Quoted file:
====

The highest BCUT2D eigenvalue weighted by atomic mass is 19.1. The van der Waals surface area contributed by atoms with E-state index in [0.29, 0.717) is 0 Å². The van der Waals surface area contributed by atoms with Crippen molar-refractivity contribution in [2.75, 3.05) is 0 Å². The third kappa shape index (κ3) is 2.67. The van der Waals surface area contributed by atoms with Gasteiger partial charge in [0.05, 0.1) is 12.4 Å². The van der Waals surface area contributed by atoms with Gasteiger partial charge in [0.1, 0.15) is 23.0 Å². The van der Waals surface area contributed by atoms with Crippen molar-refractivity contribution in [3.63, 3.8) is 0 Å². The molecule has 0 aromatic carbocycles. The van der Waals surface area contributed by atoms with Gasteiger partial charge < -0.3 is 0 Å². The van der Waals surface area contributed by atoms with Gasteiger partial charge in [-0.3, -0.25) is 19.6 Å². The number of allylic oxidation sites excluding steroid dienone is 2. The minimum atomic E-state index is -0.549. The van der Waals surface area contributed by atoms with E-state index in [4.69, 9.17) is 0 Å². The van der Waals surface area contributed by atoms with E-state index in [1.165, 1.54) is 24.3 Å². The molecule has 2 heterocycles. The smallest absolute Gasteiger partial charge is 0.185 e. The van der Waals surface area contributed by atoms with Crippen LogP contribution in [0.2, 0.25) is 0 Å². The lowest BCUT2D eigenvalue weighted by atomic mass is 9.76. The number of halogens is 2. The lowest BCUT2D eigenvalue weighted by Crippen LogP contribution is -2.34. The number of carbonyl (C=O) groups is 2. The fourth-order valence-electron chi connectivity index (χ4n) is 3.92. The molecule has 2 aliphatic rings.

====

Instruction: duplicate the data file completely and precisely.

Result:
The highest BCUT2D eigenvalue weighted by atomic mass is 19.1. The van der Waals surface area contributed by atoms with E-state index in [0.29, 0.717) is 0 Å². The van der Waals surface area contributed by atoms with Crippen molar-refractivity contribution in [2.75, 3.05) is 0 Å². The third kappa shape index (κ3) is 2.67. The van der Waals surface area contributed by atoms with Gasteiger partial charge in [0.05, 0.1) is 12.4 Å². The van der Waals surface area contributed by atoms with Gasteiger partial charge in [0.1, 0.15) is 23.0 Å². The van der Waals surface area contributed by atoms with Crippen molar-refractivity contribution in [3.63, 3.8) is 0 Å². The molecule has 0 aromatic carbocycles. The van der Waals surface area contributed by atoms with Gasteiger partial charge < -0.3 is 0 Å². The van der Waals surface area contributed by atoms with Gasteiger partial charge in [-0.3, -0.25) is 19.6 Å². The number of allylic oxidation sites excluding steroid dienone is 2. The minimum atomic E-state index is -0.549. The van der Waals surface area contributed by atoms with E-state index in [4.69, 9.17) is 0 Å². The van der Waals surface area contributed by atoms with E-state index in [1.165, 1.54) is 24.3 Å². The molecule has 2 heterocycles. The smallest absolute Gasteiger partial charge is 0.185 e. The van der Waals surface area contributed by atoms with Crippen LogP contribution in [0.2, 0.25) is 0 Å². The lowest BCUT2D eigenvalue weighted by atomic mass is 9.76. The number of halogens is 2. The lowest BCUT2D eigenvalue weighted by Crippen LogP contribution is -2.34. The number of carbonyl (C=O) groups is 2. The fourth-order valence-electron chi connectivity index (χ4n) is 3.92. The molecule has 2 aliphatic rings.